Thank you for always believing in my dreams, no matter how challenging or far fetched they seemed at the time. Your faith in me kept me going when nothing else could. It never occurred to me to doubt my abilities because you always believed in them.

You have been a wonderful father, and the best friend I could ask for. There is nothing more I could have wanted. You taught me what to look for in my partner, so my own children could have a wonderful father too. I have always known how lucky I am to have you, and I continue to know it.

Thank you so much for all your years of care and comfort. I can’t wait to get home to you and back to our regularly scheduled coffees.

You took fatherhood like a duck to water. Our kids adore you. You are kind, generous, silly, and loving.

I will never forget how willingly you entered into parenting. You read “Secrets of the Baby Whisperer” and “Parenting with Love and Logic”. You developed strategies and techniques for us to use in raising smart and happy children. You were an active participant in our family from day one, and you have been fully involved ever since.

There are moments that I witness, little vignettes out of time, that I think on when someone asks me if you are a good father;

You and Otter snuggled up watching NOVA together.

You and Monkey sharing in Dirty Jobs and Good Eats.

You and Monkey playing chase at the playground.

You throwing Otter up in the air and saying “Hello sir.” when he comes over to see you.

I am proud to be your wife and thrilled that we decided to do this together. I could not find a better partner, and I am so happy that I get to live my life with you. I love you so much honey. Happy Father’s Day.

Standing up instead of standing by…

Monkey won an award yesterday for standing up to a bully.

Apparently a second grader named Dillon was pushing her friend Anthony in the back and she got up in his face and told him to quit. Her friend Jasmine backed her up.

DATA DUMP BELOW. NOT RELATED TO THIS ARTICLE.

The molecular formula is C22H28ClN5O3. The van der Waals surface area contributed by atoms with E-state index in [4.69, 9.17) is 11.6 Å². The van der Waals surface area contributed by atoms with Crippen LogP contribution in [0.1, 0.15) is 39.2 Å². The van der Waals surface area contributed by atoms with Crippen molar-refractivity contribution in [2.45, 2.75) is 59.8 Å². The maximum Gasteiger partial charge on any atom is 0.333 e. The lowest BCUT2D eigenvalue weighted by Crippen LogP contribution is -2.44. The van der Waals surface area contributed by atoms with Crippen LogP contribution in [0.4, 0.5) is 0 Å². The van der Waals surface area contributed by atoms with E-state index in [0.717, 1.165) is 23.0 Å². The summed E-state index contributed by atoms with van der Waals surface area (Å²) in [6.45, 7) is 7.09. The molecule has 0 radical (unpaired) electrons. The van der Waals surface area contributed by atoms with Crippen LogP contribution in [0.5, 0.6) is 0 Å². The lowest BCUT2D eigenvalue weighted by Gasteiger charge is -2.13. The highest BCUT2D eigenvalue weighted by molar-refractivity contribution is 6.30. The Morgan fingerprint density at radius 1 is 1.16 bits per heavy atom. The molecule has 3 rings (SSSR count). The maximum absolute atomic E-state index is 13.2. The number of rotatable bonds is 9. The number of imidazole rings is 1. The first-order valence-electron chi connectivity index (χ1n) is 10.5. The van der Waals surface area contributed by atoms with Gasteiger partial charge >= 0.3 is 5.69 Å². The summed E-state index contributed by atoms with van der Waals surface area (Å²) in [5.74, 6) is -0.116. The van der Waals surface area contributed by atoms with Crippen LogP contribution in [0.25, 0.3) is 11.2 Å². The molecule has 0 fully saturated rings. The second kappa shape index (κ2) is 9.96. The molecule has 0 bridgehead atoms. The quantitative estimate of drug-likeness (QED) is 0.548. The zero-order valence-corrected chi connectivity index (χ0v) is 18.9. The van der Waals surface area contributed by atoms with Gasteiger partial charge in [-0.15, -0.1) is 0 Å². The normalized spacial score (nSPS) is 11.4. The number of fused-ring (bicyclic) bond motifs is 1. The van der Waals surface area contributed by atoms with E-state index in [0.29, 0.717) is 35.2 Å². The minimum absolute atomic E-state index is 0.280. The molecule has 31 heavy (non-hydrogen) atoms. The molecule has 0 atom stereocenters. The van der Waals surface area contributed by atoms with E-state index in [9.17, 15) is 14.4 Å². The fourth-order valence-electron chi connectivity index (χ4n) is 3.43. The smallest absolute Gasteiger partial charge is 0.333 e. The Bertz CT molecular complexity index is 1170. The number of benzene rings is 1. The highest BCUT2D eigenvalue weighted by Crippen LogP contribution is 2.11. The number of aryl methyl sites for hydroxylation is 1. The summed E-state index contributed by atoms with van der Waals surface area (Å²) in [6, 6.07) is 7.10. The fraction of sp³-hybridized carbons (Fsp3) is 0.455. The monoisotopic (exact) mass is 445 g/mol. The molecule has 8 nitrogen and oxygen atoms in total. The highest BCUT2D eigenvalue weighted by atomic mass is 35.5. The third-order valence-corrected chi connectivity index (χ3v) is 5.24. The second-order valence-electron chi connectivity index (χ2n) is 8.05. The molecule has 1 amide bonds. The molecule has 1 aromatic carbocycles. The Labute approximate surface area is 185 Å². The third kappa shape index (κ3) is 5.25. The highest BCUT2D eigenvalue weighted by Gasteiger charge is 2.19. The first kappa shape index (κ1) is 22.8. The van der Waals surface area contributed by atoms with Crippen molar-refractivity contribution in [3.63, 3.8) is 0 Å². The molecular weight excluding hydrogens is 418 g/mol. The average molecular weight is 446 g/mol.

The school, which has a zero tolerance for bullies policy, gave her a stuffed tiger at an awards ceremony, with the ribbon on it that says “Stand up citizens don’t stand by.”

She is very proud of herself, as are we. Actually, I am incredibly proud of her, as it is hard to stand up to a bigger kid when someone small is being pushed around. Our culture is usually more willing to look away, than confront the problem. I am glad my daughter is willing to confront it.

However, now I am thinking I need to get her into some boxing classes, just so she can back herself up, when she once again decides to tell off a bully who is older and bigger than her. If she is anything like me, she will likely be telling bullies off for the rest of her life.

If it’s not one thing…

It’s another.
So I am trying to find a job in Denver, get ready for a huge yard sale, and pack our stuff for the move back home when Otter develops a rash.
No biggie right? Just a little rash.

A little rash that is spreading to his legs and arms…

A little rash that is developing blisters on his hands and feet…

A little bit of the Hand, Foot, and Mouth.

Yup, inordinately painful and completely untreatable, this rash will last for 7-10 days, during which time he will be in pain while walking, nursing, crawling, sitting, lying down, and everything else.

So…. so much for work.

Instead I expect to spend much of my time helping my poor little man deal with these: